Olympic Officials Dismissed Beijing Human Rights Concerns
Last fall, the International Olympic Committee hosted a video conference with activists calling for Beijing to oust the host of the 2022 Winter Olympics. Chinese government.
“You, ladies and gentlemen, have your own responsibilities,” replied Juan Antonio Samaranch, chairman of the ILO Coordinating Committee for the upcoming Winter Games, according to modern BuzzFeed News notes. “We have our own.”
Activists noted the mass detention of Muslims in Xinjiang, the crackdown on democracy in Hong Kong and the ongoing crackdown in Tibet. However, IOC officials declined to comment, claiming that the 2008 Beijing Olympics had led to better air quality and public transport, according to notes and interviews with several activists involved.
Calling the Olympics “genocide,” dozens of human rights groups urged the IOC to move the games to another country, with some comparing the upcoming competition to that held in Nazi Germany in 1936. The United States and Canada publicly called on China treatment of Uighurs and other Muslim minorities in Xinjiang a genocide.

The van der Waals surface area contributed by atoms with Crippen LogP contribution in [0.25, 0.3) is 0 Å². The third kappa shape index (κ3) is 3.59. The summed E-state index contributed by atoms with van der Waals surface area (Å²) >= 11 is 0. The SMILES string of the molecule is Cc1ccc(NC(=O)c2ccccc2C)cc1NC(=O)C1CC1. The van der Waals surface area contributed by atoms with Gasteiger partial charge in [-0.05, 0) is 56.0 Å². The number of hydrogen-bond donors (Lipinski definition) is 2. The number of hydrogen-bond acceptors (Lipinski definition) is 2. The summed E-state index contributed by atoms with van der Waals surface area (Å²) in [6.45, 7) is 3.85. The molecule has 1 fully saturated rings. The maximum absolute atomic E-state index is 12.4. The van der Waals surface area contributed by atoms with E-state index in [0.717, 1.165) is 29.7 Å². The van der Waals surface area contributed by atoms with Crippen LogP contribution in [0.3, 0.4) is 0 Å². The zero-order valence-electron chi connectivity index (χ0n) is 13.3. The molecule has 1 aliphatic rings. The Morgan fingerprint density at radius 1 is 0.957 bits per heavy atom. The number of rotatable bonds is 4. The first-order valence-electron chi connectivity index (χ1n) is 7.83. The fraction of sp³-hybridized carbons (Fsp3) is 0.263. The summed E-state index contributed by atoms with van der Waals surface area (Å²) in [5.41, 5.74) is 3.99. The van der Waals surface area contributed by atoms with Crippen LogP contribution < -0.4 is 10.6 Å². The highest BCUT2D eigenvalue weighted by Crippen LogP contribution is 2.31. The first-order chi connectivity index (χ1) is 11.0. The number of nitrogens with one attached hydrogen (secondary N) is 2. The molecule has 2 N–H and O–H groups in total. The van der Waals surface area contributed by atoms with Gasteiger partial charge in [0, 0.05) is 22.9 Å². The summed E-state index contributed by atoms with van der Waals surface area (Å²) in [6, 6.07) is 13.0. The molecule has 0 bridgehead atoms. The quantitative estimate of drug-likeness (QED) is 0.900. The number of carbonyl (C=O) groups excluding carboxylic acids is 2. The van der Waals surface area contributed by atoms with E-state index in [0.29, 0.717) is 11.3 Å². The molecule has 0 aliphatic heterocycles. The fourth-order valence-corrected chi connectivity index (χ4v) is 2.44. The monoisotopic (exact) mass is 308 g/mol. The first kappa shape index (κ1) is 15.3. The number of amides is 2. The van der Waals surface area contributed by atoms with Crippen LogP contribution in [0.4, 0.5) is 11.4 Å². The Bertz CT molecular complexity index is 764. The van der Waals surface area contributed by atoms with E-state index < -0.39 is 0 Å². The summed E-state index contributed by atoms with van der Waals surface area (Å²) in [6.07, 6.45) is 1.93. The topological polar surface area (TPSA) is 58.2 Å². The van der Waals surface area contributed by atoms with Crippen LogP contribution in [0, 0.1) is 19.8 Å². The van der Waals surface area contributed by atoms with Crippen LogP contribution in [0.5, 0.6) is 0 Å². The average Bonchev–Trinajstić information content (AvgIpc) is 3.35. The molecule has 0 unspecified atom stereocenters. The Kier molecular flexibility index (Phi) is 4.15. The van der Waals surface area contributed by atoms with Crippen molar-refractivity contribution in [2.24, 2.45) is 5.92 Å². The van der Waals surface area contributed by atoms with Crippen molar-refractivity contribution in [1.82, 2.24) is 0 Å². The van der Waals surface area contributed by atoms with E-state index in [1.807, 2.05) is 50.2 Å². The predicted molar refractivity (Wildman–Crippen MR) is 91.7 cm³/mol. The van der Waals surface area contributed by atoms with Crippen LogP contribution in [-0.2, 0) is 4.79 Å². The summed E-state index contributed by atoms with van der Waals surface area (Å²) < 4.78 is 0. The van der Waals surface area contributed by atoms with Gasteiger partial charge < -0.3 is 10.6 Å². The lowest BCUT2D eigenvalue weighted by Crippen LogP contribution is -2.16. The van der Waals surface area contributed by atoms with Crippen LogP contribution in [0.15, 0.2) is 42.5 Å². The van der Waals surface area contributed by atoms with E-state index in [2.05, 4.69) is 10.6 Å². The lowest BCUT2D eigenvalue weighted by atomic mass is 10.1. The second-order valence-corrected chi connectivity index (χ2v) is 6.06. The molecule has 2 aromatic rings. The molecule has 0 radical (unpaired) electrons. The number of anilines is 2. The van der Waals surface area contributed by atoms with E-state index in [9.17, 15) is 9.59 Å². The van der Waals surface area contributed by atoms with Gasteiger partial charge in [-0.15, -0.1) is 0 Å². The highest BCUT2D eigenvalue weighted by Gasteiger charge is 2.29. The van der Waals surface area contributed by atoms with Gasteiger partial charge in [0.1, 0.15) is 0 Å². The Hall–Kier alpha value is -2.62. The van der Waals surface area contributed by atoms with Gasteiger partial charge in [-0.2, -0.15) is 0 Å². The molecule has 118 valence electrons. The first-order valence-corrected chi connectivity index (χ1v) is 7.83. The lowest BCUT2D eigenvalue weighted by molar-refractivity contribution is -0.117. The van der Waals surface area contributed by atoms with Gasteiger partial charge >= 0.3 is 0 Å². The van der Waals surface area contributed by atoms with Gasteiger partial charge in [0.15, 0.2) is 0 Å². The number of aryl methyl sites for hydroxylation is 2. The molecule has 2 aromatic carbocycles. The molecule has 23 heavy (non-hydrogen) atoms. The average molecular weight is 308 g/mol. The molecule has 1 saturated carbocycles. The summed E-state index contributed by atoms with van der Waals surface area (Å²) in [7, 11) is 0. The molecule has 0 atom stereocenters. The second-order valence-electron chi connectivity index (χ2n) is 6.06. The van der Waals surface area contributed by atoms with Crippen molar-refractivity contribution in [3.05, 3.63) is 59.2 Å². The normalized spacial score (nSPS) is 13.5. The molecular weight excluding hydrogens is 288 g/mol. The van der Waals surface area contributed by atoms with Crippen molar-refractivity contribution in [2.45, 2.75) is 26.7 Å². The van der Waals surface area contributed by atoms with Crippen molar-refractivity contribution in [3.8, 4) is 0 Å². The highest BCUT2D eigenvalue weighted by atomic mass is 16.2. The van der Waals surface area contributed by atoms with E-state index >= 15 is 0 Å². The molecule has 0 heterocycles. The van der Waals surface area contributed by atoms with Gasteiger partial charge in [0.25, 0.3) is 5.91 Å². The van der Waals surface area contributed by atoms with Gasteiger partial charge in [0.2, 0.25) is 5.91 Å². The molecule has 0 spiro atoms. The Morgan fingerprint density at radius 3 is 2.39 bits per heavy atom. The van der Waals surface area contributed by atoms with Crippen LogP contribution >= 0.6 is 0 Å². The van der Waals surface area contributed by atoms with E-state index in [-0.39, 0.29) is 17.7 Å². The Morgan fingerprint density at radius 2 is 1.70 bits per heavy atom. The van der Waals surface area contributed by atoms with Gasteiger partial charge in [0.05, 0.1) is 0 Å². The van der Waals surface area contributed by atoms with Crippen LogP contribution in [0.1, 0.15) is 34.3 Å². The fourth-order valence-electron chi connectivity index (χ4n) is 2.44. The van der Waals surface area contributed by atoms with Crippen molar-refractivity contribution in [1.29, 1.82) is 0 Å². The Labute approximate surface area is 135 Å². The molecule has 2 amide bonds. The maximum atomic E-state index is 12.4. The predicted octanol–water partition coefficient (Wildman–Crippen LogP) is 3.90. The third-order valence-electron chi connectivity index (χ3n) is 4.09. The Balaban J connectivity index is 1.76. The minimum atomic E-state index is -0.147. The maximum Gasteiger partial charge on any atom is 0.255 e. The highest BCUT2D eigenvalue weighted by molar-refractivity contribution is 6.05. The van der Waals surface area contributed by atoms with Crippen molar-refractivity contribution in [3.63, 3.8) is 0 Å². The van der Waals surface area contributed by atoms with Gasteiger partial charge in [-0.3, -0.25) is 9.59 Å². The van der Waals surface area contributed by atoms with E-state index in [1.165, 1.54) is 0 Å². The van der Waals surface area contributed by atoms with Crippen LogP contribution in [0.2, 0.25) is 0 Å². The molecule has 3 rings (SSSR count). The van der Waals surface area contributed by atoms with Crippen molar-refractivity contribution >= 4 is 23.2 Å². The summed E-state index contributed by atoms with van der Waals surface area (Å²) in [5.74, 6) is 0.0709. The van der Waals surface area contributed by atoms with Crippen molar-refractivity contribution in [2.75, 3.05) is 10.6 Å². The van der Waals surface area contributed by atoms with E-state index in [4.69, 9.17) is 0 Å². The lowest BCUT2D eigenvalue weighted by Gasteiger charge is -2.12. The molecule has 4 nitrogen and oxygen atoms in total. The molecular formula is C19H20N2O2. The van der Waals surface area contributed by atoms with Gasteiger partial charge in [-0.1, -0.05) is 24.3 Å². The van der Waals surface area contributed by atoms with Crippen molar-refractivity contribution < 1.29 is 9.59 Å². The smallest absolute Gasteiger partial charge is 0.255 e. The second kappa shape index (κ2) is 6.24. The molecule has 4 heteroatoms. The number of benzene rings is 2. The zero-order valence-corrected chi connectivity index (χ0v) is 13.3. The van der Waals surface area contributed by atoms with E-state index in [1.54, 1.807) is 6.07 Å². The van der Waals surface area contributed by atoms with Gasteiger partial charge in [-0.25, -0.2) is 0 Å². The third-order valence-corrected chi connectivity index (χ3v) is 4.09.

In response to a detailed list of questions for this article, the ILO stated that it takes into account the views of NGOs on issues, including human rights for the Beijing Games. The committee said it raised these issues with the government and local authorities, who assured that they would respect the Olympic Charter.
“Given the different participation in the Olympic Games, the ILO must remain neutral in all global political issues,” the ILO said in an email. “The awarding of the Olympic Games to a National Olympic Committee does not mean that the ILO agrees with the political structure, social conditions or human rights standards in its country.”